Credit Agreement Resolutive Condition
Pactum reservati dominii 2. Facts of the case and the issues to be decided4 3. Validity and effects of pactum reservati dominii in the present case5 Conclusion7 References8 Table of Cases Quirk’s Trustees v Assignees of Liddle & Co. (1884 – 1885) 3 SC 322 Courtney-Clarke v Bassingthwaighte 1990 NR 89 (HC) Smith & Venter v Fourie 1946 WLD 9 R v Ellinas 1949 (2) SA 45 Gosvenar Motors v Samson 1956 (3) SA 169 National Motors v Fall 1958 (2) SA 570 Introduction
The law governing credit transactions is the Credit Agreement Act 75 of 1980 (hereinafter referred to as the Act) which replaced the Hire-Purchase Act 36 of 1942 as a result of Proclamation AG 17/1981 which states that “Subject to the provisions of this Proclamation, the Credit Agreements Act, 1980 shall apply to the territory of South West Africa. ” The act regulates transactions where movable goods are purchased or leased on credit. It also applies to services rendered on credit.
According to the Act, a credit agreement is a credit transaction or a leasing transaction or any transaction with the same import regardless of its form or regardless of the fact that the transaction(s) is subject to resolutive or suspensive conditions. For the purpose of this assignment, I will only discuss issues pertaining to credit transaction because the case of Quirk’s Trustees which is central to the question whether there is sale before the last assignment is paid falls with the ambit of this paper.
A credit transaction according to the Act includes ‘goods sold and services rendered against payment of a stated of determinable future date or in whole or in part in instalments over a period in future’. Section 1 (b) states that the “goods” shall mean movable goods or in other words movable property. This point is significant given the nature of the problem we are faced with of whether a contract of sale by credit exists. 1. Pactum reservati dominii Before looking at the facts in the case of Quirk’s Trustees v Assignees of Liddle & Co . It is important to briefly discuss the concept of pactum reservati dominii. Credit agreements are in a form of pactum reservati dominii which entails that the seller allows the purchaser to take possession of the goods but ownership is retained by the sell until the buyer or purchaser has paid all the instalments. The pactum reservati dominii is meant to protect the seller who sells goods on credit. It also provides the seller with security in case the buyer defaults on the payment of instalments. The pactum clause is the same as a suspensive condition.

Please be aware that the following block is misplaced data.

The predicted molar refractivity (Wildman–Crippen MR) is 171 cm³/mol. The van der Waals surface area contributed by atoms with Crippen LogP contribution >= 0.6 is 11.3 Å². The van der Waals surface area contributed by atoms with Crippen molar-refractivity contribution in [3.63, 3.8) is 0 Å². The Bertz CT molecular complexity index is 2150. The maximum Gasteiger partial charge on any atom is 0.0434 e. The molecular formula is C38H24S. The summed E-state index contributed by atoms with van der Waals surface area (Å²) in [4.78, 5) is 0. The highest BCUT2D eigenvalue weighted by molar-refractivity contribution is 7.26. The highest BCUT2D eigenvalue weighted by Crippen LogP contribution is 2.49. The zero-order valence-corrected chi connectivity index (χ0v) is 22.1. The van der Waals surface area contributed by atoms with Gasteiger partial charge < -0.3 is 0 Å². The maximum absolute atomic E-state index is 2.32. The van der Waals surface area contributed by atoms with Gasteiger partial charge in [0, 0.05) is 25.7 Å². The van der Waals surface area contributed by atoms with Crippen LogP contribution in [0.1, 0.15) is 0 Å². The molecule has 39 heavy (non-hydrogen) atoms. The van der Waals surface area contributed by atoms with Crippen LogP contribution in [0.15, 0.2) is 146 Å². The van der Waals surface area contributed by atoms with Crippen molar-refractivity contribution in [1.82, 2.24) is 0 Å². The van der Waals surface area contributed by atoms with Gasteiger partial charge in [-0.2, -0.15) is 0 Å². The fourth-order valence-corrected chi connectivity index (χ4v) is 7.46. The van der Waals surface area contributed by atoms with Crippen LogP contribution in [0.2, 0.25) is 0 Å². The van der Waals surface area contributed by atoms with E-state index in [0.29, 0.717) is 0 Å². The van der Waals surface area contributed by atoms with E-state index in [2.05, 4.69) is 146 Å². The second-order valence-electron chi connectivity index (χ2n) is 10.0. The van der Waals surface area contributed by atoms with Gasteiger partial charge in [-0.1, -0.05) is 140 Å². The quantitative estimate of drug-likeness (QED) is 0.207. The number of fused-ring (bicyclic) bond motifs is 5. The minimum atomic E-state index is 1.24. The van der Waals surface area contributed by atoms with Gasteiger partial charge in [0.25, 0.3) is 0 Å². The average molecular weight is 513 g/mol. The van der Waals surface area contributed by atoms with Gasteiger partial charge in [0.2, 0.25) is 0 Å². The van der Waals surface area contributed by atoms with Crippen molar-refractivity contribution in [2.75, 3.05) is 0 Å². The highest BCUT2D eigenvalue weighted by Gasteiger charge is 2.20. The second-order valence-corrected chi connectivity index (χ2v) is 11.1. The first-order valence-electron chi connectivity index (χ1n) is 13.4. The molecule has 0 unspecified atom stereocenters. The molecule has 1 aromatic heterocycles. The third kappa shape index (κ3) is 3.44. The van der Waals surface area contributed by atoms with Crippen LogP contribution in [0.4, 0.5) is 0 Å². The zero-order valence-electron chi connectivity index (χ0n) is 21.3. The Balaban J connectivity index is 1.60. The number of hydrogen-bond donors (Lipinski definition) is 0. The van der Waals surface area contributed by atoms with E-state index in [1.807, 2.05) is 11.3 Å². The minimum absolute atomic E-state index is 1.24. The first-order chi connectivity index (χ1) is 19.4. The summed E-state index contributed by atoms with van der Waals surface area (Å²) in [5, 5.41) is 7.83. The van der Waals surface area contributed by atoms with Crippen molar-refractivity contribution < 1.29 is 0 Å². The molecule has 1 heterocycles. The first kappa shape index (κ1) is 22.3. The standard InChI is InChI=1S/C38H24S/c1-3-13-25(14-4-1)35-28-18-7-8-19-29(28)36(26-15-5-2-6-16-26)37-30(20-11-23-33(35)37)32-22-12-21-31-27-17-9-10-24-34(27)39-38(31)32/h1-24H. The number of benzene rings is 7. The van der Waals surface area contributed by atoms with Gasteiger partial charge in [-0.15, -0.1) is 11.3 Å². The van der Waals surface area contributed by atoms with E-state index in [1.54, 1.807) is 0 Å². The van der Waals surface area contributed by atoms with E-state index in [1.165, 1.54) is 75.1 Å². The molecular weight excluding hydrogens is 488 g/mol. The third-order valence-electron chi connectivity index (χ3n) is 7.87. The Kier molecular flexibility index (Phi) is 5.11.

It suspends not only ownership but also the whole contract of sale until the fulfilment of the suspensive condition – the payment of the purchase price in full. It means that unless there is an agreement to the contrary, the risk will only pass to the buyer when the last instalment has been paid. Consequently, the Aedilitian remedies for defects of the goods are not available to the buyer until the payment of the last instalment. 2. Facts of the case and the issues to be decided The case of Quirk’s Trustees v Assignees of Liddle & Co is concerned with the transfer of ownership.
The Briefly the facts from the headnotes are as follows: Q sold the furniture, fitting and stock of a certain hotel premises to L. , who subsequently assigned his estate for the benefit of his creditors, and Q and L. ’s assignees the entered into the following written agreement: “ Sold by L. ’s assignees to Q. all the furniture, fitting etc. – in fact, everything stored in the town for ? 650, Q. to give bills at three, six, nine and twelve months. Property in goods bought to pass to Q. only upon payment of the last bill”. The greater portion of the goods so sold was delivered to Q. who, however, neither gave the bills nor paid any portion of the price. Q. the surrendered his estate. Q. ’s trustees and L. ’s assignees both claimed the goods delivered to Q. The issues were (a) whether this was a valid sale on credit and (b) whether ‘upon a contract of sale of goods the property must be held to pass forthwith to the purchaser, notwistanding a condition attached to the contract that the property shal only pass upon payment of the last of several promissory notes, payable at different dates, agreed to be given by the purchaser in payment of the rice. ’ 3. Validity and effects of pactum reservati dominii in the present case The Credit Agreement Act provides the following regulation: (1) The Minister may…. (a)prescribe the maximum period within which the full price under a credit agreement shall be paid; (b)prescribe the portion of the cash price or any other consideration which shall be paid or delivered as an initial payment or initial rental in terms of a credit agreement; (c)prescribe the manner in which the price of any goods or service shall be displayed or advertised; d)generally, prescribe any such conditions as he may find fit in regard to any credit agreement. (2) Different regulations may be made under subsection (1) in respect of different credit agreements, kinds of credit agreements, goods, services, classes or groups of goods or services, credit grantors or credit receivers or categories of credit grantors or credit receivers. It is also worth mentioning that Section 1 (b) states that the “goods” shall mean movable goods or in other words movable property. There is no doubt that the parties agree that the buyer will pay in instalments.